I've read really mixed reviews of this: some hail it as a prog rock masterpiece that is - or is one of - Jon Anderson's greatest works, others as aimless spacey ethereal crap that is a godawful mess and they expected better from a guy of Jon's talents.

I'm really not quite sure what to make of the latter camp - I've seen their reviews for other Anderson solo albums, and they rip into them as being too New Agey or too this or that, mostly because, well, they're supposed to be New Agey or this and that. You don't buy Angels Embrace to hear shades of Owner of a Lonely Heart - it happens to be exactly what it sounds like: a New Age mood album. Likewise Deseo - complain it sounds too much like Latin music? Right on target - it is supposed to be exactly that.

Now, I don't feel Olias... is supposed to be aimless or crap, but spacey and ethereal and 70's psychedelic art rock are exactly the reasons why I picked it up. Some detractors felt the cover art promised them something else, and I took one look at it and said, "Ooooo, this will have the same feel as, say some of the soundtrack for Bakshi's Wizard or maybe that outer space Christmas short flick by the folks who did Rock and Rule. Yeah..." Of course, I worried that what I wanted it to be was exactly what the cover and general reviews hinted it was going to be, and *that* was what everyone else wanted. Maybe a hint of early Yes stuff, but not Yes. That's what I was hoping for. Spacey synths, and layered ethereal vocals. Now I was second guessing myself: what if it missed that mark?

Of course, this was exactly what I expected, what it was advertised to be, and what it should be. A spacey, ethereal prog rock masterpiece.

Kind of makes me wonder what exactly those other folks were really expecting? Maybe it needs a warning label: DANGER! CONTAINS SYNTHESIZERS AND HARPS! BEWARE! SCIENCE FICTION AND FANTASY CONCEPT ALBUM! WARNING! CONTAINS MUSIC!

I'd say I've overplayed this since I first picked it up, but I keep finding more and more in it - and I still haven't tried actually figuring out what, exactly, the story line is getting at.

The only two problems I have with this are: the bit of storyline and lyrics inside might have been readable on a 33 1/3 slab o' vinyl sized album sleeve, but that yellow print is rough on the eyes at compact disc size; and, the most troublesome issue, I haven't figured out whether I should keep this in the 'Ensemble' section (where anything that's not exactly rock or classical - unless the classical is by performer and not composer (Kronos Quartet, Erich Kunzel, and so on) or rock instrumental (Joe Satriani, Jason Becker, and so on). In any case, it would have company no matter what decision is made: in between some Ian Anderson (Divinities: Twelve Dances with God) and a few other later Jon Anderson solo discs (Change We Must, in addition to the two mentioned above) if it goes to 'Ensemble', and between another Ian Anderson (Rupi's Dance) disc and the first Anderson Bruford Wakeman Howe disc if I decide upon 'Rock'.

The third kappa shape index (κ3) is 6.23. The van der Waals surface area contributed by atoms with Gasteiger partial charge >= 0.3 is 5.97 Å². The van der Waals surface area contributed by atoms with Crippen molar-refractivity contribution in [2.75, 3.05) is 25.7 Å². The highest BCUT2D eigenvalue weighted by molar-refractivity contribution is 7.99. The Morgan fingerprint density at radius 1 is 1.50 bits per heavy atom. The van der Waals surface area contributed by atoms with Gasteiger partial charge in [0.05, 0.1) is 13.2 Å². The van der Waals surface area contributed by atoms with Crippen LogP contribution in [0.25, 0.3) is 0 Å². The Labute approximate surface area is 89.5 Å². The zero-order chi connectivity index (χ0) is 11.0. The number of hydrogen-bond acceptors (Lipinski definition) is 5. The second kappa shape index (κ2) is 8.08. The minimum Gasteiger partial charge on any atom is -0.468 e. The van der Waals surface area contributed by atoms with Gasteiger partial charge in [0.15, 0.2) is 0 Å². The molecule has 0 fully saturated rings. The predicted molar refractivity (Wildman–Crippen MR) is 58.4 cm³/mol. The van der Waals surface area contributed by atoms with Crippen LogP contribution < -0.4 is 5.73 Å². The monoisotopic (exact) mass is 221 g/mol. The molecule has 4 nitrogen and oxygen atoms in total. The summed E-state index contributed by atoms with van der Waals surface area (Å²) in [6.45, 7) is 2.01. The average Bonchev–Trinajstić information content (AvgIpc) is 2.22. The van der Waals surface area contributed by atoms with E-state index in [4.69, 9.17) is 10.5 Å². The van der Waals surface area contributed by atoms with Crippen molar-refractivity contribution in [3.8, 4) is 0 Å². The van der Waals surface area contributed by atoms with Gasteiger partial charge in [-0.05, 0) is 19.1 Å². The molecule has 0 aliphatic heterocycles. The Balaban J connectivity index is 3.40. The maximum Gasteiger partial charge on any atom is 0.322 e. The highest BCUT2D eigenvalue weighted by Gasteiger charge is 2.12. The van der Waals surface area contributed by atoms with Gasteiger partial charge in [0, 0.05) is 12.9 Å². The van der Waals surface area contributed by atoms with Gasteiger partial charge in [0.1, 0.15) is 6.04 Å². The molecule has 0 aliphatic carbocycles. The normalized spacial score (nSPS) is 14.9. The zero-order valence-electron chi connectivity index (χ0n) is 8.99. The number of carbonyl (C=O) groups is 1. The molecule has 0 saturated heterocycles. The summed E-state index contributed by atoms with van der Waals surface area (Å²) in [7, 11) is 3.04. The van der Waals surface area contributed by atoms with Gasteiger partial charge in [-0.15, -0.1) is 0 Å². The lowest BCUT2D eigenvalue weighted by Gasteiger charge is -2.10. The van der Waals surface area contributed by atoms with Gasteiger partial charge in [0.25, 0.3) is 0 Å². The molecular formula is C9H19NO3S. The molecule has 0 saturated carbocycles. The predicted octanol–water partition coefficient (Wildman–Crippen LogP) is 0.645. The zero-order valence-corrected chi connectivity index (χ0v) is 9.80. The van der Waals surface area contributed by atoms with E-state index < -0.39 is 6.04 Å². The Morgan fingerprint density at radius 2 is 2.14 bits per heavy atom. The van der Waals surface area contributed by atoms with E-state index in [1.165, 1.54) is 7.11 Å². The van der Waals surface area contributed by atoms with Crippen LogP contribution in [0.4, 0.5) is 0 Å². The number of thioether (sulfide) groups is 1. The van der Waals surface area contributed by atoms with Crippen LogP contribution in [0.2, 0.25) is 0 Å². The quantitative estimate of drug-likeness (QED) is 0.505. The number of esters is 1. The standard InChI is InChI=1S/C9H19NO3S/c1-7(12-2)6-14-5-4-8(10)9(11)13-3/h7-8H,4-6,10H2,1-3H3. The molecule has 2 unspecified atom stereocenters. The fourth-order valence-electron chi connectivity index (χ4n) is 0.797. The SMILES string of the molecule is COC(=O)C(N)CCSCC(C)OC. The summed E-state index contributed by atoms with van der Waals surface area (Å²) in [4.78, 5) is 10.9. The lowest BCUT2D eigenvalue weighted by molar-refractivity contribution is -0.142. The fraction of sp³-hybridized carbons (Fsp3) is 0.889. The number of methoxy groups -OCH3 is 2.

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Bursting Out: Jethro Tull Live

And yet another live album from the guy who allegedly doesn't like live albums. I had this on tape, and pretty much wore it out. In fact, I think that tape was the first Tull recording that I owned. The mixture of both broad musical textures - rock at one moment, folk at the next - and instruments - distorted rock guitar and glockenspiel, amongst many others - really came to help shape what I believe a band should be capable of doing. At the time I was first listening to this - and for years after - I considered a five piece band ideal: two guitars, bass, drums, and vocals. Although the need for more meaningful lyrics and more dynamics were a core concept, it would take many years before it sunk into my head that what I really wanted as far as musicians was more along the line of the multi-instrumentalist, if not the all out small orchestra.

Anyway, listening to this on disc the other night, lying back on my bed, brought back memories of listening to the tape, something I did, for the most part, while lying on my bed. There are a number of favorite Tull tunes on here, both those that get radio airplay and others which I was introduced to with this recording. Jack in the Green is probably my favorite Tull tune of all time (although two tunes not on this album - Cold Wind to Valhalla and Dun Ringill - often battle for that first place). Skating Away on the Thin Ice of the New Day probably single-tunedly (like handedly, except musically so) took care of the aforementioned lesson learned, as it has the entire band picking up other instruments.

My reviews generally tend to be overly positive - even when I don't like something, I try to get some good out of it, and these reviews do come out of my own collection - but I will say there is something I do not like about the spiffy new remastered edition: there's a couple of words in the stage banter that are bleeped out. I find this exceedingly annoying. You can tell what the f*cking words are, so what the h3ll benefit do you get from disrupting the d@mn thing with bleeptones? Other than that, the sound is noticeably better than I remember it being on tape. Just seems a shame to have the censorship on an album like this. Fine, if you do a Teletubbies live album and Tinky Winky starts cussing, than bleep it out - that is marketed to kids, after all. This is intended for adults. Besides, I don't even think they bleep out "bastard" and whatever else Ian said on television anymore.